Gauging the Sincerity: The Riley Cooper Apology Video Zapruder
If you're looking for proof that we've never lived in an era where your life can change in the click of an iPhone button in five horrifically racist seconds, and that your digital fingerprint, the gigabytes of visual and audio proof of who you are and what you stand for, never, ever goes away, look no further than Philadelphia Eagles wide receiver Riley Cooper.
Back on June 9, almost two months ago now, Cooper was at a Kenny Chesney concert and got into what appears to be a dust-up with what reportedly was an African-American security guard. Cooper, who had been drinking all day long (if that matters), was quite expressive in his belligerence.
How expressive? This expressive:
And that's how it happens.
NFL player, probably feeling fairly entitled and very loose-lipped, constant beer flow for ten hours, one security guard telling him "No!" and then out comes the N-bomb, iPhone rolling, upload to YouTube, and BOOM.
And if you need any digital proof that this is now what will lead off any discussion of Riley Cooper's legacy (unless he simultaneously cures cancer while rescuing ten abducted children), go run the Google Test on him. The Google Test is where you assess the first three or four things that accompany someone's name in the pull-down menu on Google. Generally, they correlate with what a person is best known for.
Riley Cooper's Google Test?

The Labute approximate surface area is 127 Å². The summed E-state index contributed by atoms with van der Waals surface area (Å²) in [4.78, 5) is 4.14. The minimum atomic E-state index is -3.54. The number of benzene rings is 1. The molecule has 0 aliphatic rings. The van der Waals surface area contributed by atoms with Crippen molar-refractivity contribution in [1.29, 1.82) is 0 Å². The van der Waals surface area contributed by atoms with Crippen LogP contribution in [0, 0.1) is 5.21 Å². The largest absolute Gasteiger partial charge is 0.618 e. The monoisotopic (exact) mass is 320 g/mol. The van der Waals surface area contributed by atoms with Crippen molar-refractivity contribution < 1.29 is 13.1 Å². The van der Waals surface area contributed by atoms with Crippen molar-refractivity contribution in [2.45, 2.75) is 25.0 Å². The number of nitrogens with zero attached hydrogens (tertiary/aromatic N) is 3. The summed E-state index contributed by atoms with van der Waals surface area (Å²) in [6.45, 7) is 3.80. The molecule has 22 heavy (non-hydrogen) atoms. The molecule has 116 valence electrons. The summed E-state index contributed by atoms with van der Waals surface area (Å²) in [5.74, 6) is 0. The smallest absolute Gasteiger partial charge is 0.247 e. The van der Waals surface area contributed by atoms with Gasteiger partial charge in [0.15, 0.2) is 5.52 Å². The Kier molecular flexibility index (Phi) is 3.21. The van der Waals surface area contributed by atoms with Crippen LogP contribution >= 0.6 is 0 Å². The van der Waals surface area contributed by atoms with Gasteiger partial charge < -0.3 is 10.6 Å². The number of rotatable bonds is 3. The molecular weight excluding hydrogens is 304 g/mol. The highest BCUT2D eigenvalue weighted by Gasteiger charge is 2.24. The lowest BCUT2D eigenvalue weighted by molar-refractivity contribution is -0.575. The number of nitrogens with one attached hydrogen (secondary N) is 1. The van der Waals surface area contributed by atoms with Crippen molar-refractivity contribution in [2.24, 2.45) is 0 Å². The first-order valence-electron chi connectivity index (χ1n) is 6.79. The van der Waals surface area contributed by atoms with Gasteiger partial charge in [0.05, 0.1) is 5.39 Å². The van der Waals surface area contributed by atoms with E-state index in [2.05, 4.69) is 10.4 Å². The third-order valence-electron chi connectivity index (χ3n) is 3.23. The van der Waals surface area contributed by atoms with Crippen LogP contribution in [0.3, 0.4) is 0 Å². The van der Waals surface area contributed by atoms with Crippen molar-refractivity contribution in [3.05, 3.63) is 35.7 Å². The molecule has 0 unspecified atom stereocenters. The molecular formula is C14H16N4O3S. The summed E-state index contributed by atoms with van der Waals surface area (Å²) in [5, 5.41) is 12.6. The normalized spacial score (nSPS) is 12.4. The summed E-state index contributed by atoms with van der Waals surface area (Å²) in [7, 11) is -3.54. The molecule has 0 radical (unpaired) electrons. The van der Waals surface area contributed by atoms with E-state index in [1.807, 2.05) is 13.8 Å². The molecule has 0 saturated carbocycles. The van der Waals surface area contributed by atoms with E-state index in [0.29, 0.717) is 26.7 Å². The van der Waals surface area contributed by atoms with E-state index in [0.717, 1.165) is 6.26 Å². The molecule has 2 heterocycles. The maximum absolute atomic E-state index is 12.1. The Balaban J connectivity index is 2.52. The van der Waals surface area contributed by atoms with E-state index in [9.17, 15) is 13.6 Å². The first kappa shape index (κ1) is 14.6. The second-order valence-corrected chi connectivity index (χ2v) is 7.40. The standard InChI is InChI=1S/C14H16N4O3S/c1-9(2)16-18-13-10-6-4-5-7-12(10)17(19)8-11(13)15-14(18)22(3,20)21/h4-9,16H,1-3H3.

Riley Cooper video Riley Cooper racist Riley Cooper twitter
Yep, and the main reason his Twitter account cracked the top three in his Google Test is that it was the first place Cooper went after this video went public, immediately issuing an apology and contrition that bordered on resignation that his life would never be the same:
I am so ashamed and disgusted with myself. I want to apologize. I have been offensive. I have apologized to my coach, Jeffrey Lurie, and— Riley Cooper (@RileyCooper_14) July 31, 2013
Howie roseman and to my teammates. I owe an apology to the fans and to this community. I am so ashamed, but there are no excuses. What I did— Riley Cooper (@RileyCooper_14) July 31, 2013
Was wrong and I will accept the consequences.— Riley Cooper (@RileyCooper_14) July 31, 2013
Naturally, a Twitter apology wasn't going to be enough. Society and the Eagles needed to hear from Cooper, hear his voice, hear his sorrow. So Wednesday evening, Cooper met with the media, issued what appears to be a sincere apology (more on this in one second) and answered questions. Here is the full video:
The sound is better on the Deadspin story on the apology, if you want to give that a click.
Riley Cooper definitely looks like a broken, despondent man in this video, but does despondency equate to sincerity? As Cooper mentioned in the interview, he was fined a substantial amount by the Eagles (maximum they could fine him, by the way, according to sources, is around $39,000), and I frankly would be despondent, too, if someone reached into my pocket and took that much cash. (He deserved to be fined, by the way. I have no problem with that.)